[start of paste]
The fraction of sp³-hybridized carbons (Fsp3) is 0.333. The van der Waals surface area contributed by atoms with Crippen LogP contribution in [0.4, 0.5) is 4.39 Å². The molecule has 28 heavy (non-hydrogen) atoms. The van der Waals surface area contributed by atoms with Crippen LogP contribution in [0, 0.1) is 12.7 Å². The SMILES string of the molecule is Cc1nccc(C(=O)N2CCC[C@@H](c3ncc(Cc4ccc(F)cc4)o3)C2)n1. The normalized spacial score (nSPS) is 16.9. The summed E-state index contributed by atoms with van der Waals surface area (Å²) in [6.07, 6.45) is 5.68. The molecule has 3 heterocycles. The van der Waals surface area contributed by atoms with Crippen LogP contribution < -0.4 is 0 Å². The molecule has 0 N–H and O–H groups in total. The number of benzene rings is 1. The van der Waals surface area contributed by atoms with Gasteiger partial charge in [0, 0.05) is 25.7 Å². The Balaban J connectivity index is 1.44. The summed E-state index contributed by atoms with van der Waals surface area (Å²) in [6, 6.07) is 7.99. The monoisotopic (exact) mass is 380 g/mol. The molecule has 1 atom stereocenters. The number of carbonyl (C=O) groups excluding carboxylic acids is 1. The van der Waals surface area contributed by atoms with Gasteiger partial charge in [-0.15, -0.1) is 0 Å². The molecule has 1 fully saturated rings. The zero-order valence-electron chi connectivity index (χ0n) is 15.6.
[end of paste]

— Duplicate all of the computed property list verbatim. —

The fraction of sp³-hybridized carbons (Fsp3) is 0.333. The van der Waals surface area contributed by atoms with Crippen LogP contribution in [0.4, 0.5) is 4.39 Å². The molecule has 28 heavy (non-hydrogen) atoms. The van der Waals surface area contributed by atoms with Crippen LogP contribution in [0, 0.1) is 12.7 Å². The SMILES string of the molecule is Cc1nccc(C(=O)N2CCC[C@@H](c3ncc(Cc4ccc(F)cc4)o3)C2)n1. The normalized spacial score (nSPS) is 16.9. The summed E-state index contributed by atoms with van der Waals surface area (Å²) in [6.07, 6.45) is 5.68. The molecule has 3 heterocycles. The van der Waals surface area contributed by atoms with Crippen LogP contribution < -0.4 is 0 Å². The molecule has 0 N–H and O–H groups in total. The number of benzene rings is 1. The van der Waals surface area contributed by atoms with Gasteiger partial charge in [0, 0.05) is 25.7 Å². The Balaban J connectivity index is 1.44. The summed E-state index contributed by atoms with van der Waals surface area (Å²) in [6, 6.07) is 7.99. The monoisotopic (exact) mass is 380 g/mol. The molecule has 1 atom stereocenters. The number of carbonyl (C=O) groups excluding carboxylic acids is 1. The van der Waals surface area contributed by atoms with Gasteiger partial charge in [-0.15, -0.1) is 0 Å². The molecule has 1 fully saturated rings. The zero-order valence-electron chi connectivity index (χ0n) is 15.6.